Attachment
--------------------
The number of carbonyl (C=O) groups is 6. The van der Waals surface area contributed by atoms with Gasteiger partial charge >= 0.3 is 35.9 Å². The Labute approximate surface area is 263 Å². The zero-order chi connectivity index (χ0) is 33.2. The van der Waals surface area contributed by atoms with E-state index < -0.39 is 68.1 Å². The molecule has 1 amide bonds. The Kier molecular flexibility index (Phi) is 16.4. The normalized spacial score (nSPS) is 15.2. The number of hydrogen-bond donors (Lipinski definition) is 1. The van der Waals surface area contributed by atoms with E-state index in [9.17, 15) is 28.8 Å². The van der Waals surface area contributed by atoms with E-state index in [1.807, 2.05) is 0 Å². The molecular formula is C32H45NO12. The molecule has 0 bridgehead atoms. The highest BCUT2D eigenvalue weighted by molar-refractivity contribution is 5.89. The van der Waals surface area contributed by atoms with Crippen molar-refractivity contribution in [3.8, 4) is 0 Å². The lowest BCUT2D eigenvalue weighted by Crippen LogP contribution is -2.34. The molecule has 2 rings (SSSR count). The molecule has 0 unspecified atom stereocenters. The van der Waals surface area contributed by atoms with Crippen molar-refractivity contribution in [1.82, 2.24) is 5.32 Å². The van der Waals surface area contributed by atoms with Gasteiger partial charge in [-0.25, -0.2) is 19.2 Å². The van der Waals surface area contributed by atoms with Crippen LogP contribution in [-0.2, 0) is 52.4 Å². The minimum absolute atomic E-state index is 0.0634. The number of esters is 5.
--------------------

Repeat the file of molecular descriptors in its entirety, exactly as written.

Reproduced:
The number of carbonyl (C=O) groups is 6. The van der Waals surface area contributed by atoms with Gasteiger partial charge >= 0.3 is 35.9 Å². The Labute approximate surface area is 263 Å². The zero-order chi connectivity index (χ0) is 33.2. The van der Waals surface area contributed by atoms with E-state index < -0.39 is 68.1 Å². The molecule has 1 amide bonds. The Kier molecular flexibility index (Phi) is 16.4. The normalized spacial score (nSPS) is 15.2. The number of hydrogen-bond donors (Lipinski definition) is 1. The van der Waals surface area contributed by atoms with E-state index in [9.17, 15) is 28.8 Å². The van der Waals surface area contributed by atoms with E-state index in [1.807, 2.05) is 0 Å². The molecular formula is C32H45NO12. The molecule has 0 bridgehead atoms. The highest BCUT2D eigenvalue weighted by molar-refractivity contribution is 5.89. The van der Waals surface area contributed by atoms with Crippen molar-refractivity contribution in [3.8, 4) is 0 Å². The lowest BCUT2D eigenvalue weighted by Crippen LogP contribution is -2.34. The molecule has 2 rings (SSSR count). The molecule has 0 unspecified atom stereocenters. The van der Waals surface area contributed by atoms with Crippen molar-refractivity contribution in [1.82, 2.24) is 5.32 Å². The van der Waals surface area contributed by atoms with Gasteiger partial charge in [-0.25, -0.2) is 19.2 Å². The van der Waals surface area contributed by atoms with Crippen LogP contribution in [-0.2, 0) is 52.4 Å². The minimum absolute atomic E-state index is 0.0634. The number of esters is 5.